I had high hopes for this game from the moment I saw the trailer, given its resemblance to Hollow Knight. However, it’s more than just a rehashed version of Team Cherry’s successful platformer. ENDER LILIES: Quietus of the Knights is a beautiful, well-crafted experience with a compelling story and exciting gameplay. It lived up to my expectations and then some.
I’m the kind of gamer who usually likes to play in short bursts of 1-2 hours, but with Ender Lilies I found myself unable to resist the urge to go longer. It’s the type of game that makes you lose track of time, because you’re too engrossed in what’s happening. It’s also challenging enough that your determination motivates you to keep going.
The story is moving, and evolves as you progress through the games. I’ll avoid spoilers throughout this review, but suffice to say, it tugs at your heartstrings. There are also several unique mechanics that set Ender Lilies apart from other games, and although it undeniably bears similarities to titles such as Dark Souls or Hollow Knight, it stands as a solid title in its own right. Your gaming skills will truly be put to the test as you explore the world, battle enemies, collect items, and defeat bosses.
ENDER LILIES: Quietus of the Knights was developed by Adglobe, Adglobe Inc., and Live Wire, and published by Binary Haze Interactive. It’s available for Nintendo Switch, Xbox One, Xbox Series X/S, and PC.
Story – A Hauntingly Beautiful Tale
I don’t want to give too much away when it comes to the story, as part of the delight of this game is discovering the world as you play. There’s detailed lore, and I love how much they developed the backstory for Ender Lilies. You play as a young girl called Lily, who has lost her memories. You have to piece together your history from snippets that you find whilst exploring. You’re accompanied by your friend, The Umbral Knight, and along the way you encounter new spirits to help you on your journey.
There are notes scattered throughout the world, and you see flashbacks when you defeat a boss. I love how the story feels so earned. It’s not fed to you, you have to work to get every new piece of information. Certain lore notes might not make sense until you find another, and it’s great how you get a new perspective of the sentiment when you consider two things in the context of one another.
I won’t delve into the realm of spoilers, but the basic concept is that this world has been ravaged by a curse. It affected the people within the world, and turned them into monsters known as ‘the blighted’. You play as the White Priestess, and you’re able to purify them and set their spirits free. The story is very touching, and constantly learning more makes you feel very engaged with the gameplay. It’s exciting knowing that if you can just defeat that tough boss then you’ll have another piece of the puzzle. It’s a masterful way of world-building.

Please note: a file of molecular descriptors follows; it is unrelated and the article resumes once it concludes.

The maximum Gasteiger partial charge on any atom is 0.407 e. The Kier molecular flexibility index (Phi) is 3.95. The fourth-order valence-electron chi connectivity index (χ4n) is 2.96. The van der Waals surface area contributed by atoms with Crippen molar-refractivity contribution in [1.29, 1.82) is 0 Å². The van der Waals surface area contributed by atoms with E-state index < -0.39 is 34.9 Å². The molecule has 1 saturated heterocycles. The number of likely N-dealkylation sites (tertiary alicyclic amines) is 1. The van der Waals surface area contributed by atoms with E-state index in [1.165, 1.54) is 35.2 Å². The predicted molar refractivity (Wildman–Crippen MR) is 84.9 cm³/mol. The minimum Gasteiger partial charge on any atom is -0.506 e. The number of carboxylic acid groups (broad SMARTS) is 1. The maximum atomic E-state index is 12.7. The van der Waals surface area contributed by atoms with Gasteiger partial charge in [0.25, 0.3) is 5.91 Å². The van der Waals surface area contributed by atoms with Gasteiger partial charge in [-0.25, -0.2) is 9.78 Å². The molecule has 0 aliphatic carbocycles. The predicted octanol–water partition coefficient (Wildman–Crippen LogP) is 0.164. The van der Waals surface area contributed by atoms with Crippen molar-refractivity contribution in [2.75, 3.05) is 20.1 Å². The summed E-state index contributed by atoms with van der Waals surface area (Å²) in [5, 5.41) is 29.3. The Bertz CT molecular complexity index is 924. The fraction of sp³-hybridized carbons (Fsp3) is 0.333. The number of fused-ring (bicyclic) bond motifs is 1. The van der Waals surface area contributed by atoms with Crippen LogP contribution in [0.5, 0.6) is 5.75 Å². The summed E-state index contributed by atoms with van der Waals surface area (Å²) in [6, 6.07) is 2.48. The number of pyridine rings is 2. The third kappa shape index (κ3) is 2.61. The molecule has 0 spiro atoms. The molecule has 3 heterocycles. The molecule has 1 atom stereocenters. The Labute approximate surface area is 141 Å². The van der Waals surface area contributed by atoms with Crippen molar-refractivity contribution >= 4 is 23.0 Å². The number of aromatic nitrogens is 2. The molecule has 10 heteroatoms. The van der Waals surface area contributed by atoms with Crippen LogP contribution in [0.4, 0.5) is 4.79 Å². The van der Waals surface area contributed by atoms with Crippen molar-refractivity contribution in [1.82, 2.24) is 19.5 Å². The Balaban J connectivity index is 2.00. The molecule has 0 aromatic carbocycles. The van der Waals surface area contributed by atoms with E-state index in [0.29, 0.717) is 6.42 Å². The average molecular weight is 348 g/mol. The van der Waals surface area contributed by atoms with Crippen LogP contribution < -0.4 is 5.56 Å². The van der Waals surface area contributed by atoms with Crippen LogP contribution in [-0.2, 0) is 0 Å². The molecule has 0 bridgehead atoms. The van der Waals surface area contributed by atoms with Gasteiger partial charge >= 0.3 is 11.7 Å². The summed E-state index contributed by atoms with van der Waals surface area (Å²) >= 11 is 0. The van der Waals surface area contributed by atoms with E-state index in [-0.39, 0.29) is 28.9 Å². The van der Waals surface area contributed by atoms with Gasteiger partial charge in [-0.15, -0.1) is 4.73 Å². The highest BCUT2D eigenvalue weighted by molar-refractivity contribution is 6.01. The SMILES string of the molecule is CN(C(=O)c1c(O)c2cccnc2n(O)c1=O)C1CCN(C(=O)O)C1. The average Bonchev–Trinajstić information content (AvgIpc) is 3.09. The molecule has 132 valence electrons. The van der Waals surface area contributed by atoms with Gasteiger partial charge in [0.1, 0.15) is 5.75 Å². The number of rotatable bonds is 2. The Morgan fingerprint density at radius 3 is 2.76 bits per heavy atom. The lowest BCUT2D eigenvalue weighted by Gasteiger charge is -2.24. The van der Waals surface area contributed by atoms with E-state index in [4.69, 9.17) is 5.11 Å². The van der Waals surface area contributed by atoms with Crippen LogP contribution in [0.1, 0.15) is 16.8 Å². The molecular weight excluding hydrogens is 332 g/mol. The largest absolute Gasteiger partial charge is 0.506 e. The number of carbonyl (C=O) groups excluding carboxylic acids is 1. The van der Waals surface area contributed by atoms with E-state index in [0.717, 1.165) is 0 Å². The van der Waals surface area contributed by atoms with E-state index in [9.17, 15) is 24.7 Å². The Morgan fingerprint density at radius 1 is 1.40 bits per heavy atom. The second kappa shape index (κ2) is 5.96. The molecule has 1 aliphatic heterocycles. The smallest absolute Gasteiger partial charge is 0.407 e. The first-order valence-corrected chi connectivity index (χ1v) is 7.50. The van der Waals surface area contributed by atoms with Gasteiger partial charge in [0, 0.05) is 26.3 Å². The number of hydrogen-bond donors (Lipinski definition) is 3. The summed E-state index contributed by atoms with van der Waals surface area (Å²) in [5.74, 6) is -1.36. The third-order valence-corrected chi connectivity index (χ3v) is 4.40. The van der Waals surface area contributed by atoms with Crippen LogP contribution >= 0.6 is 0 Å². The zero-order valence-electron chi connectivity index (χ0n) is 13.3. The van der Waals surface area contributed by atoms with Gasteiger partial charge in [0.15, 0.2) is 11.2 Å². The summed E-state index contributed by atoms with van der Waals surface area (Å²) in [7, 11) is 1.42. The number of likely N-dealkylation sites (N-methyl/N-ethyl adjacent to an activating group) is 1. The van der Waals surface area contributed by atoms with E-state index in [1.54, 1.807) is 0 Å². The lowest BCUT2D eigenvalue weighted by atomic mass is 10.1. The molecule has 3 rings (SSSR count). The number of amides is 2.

Gameplay – A Little Bit of Everything
When it comes to gameplay, Ender Lilies isn’t afraid to push boundaries. You have platforming, rpg-style exploration, fighting, strategy elements… The whole works. And whilst sometimes genre-mashing can feel a bit overwhelmingly, it all melds together so well in this game. It truly puts your gaming skills to the test. I was impressed by how smooth the movement is, whether you’re jumping, running, dodging, or attacking. There’s no awkward animations, or lag. The character reacts perfectly in time with your button pressing, and it allows for some fine-tuned combinations.
Ender Lilies employs a series of interesting mechanics, some are familiar from other titles, whilst others are unique. One of my favourite mechanics to use were the spirit attacks, and I’ll go into that in more depth later in the review. The game uses a level up system, and you gain experience by killing enemies. You have several stats, but your attack is the only one improved by levelling. HP and prayer potency rely on other items that you find throughout the world.
I really enjoy the prevalence and range of items found throughout the world. You have relics, lore notes, items that improve skills, items that increase slots, and more. The gameplay too, is satisfyingly varied, and there’s a fun balance of combat, platforming, and exploring.
Combat – The Good Stuff
I have mixed feelings when it comes to combat. On the one hand, I love the range of options you have. There’s your basic attack with the Umbral Knight. It’s the one you start with, and its strength improves as you level up. Although you gain better skills as you progress, it never becomes redundant, as it’s the quickest and most convenient attack.